Pregnant woman holding stomach

Study shows that probiotics may help pregnant women with GBS colonization

The study investigated the effect of Lactobacillus rhamnosus (GR-1®) and Lactobacillus reuteri (RC-14®) on pregnant women with Group B Streptococcus (GBS) colonization.

Why should GBS be avoided?

GBS colonization is a common phenomenon1 in pregnant women and may cause an ascending intrauterine infection. At birth GBS may be transmitted to the baby which may cause serious infections like e.g. sepsis, pneumonia and meningitis. Antibiotics are therefore recommended for this specific target group. 

Statistically significant effect

The randomized, double-blind and placebo-controlled study by Ho et al. 20162 showed that the combination of the two strains Lactobacillus rhamnosus (GR-1®) and Lactobacillus reuteri (RC-14®) - also known as Urex - resulted in a statistically significant increase in the number of pregnant women without GBS colonization at time of delivery. In total, 110 pregnant women diagnosed with GBS participated in the study, taking the probiotics from weeks 35-37 until delivery.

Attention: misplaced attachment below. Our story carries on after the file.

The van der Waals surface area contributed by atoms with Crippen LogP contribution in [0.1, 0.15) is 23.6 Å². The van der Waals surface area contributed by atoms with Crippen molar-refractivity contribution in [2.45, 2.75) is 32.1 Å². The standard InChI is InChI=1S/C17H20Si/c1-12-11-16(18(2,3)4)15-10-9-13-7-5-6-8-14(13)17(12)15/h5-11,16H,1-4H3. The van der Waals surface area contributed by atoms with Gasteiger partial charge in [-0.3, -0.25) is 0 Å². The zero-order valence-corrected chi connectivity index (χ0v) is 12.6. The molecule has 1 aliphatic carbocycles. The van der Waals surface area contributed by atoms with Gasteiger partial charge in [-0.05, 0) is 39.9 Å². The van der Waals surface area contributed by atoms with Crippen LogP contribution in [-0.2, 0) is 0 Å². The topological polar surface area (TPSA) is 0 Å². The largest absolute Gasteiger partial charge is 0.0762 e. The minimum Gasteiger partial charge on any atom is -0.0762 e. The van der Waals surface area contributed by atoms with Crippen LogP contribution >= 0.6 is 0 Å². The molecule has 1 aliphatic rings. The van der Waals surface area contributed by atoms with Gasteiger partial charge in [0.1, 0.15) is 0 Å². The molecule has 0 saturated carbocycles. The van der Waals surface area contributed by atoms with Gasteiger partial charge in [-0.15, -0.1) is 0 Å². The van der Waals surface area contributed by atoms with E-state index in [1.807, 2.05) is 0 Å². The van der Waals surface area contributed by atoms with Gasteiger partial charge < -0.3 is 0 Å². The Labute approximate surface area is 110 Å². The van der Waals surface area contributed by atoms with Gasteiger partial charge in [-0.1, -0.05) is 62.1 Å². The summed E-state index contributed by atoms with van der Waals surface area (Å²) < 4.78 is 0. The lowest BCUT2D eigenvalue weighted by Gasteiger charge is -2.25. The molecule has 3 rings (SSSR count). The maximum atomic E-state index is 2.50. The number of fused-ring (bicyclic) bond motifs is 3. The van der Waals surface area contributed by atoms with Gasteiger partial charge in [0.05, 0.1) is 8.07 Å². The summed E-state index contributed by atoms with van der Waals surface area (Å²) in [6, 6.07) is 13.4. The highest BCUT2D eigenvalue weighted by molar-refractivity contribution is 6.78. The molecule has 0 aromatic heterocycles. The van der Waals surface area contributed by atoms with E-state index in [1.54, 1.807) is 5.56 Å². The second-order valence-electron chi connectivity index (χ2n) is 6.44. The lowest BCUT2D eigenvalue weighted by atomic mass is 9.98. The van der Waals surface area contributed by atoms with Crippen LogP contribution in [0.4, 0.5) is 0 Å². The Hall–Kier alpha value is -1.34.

GBS study graph

   Fig. 1: Women without GBS colonization at time of delivery.

Good news for mother and baby

The new clinical data is good news for pregnant women who are GBS-positive and interested in natural ingredients to help support their urogenital wellbeing. Potentially, Lactobacillus rhamnosus (GR-1®) and Lactobacillus reuteri (RC-14®) may help reduce the need for antibiotic treatment during delivery and reduce the risk of GBS transmission to the baby - giving the baby a better start in life.

Learn more

Click here to read the publication.

 

References

1Verani et al. 2010, MMWR Recomm Rep. 59(RR-10):1-36.
2Ho et al. 2016, Taiwanese J Obst Gynocol 55(4):515-518.

Share this with: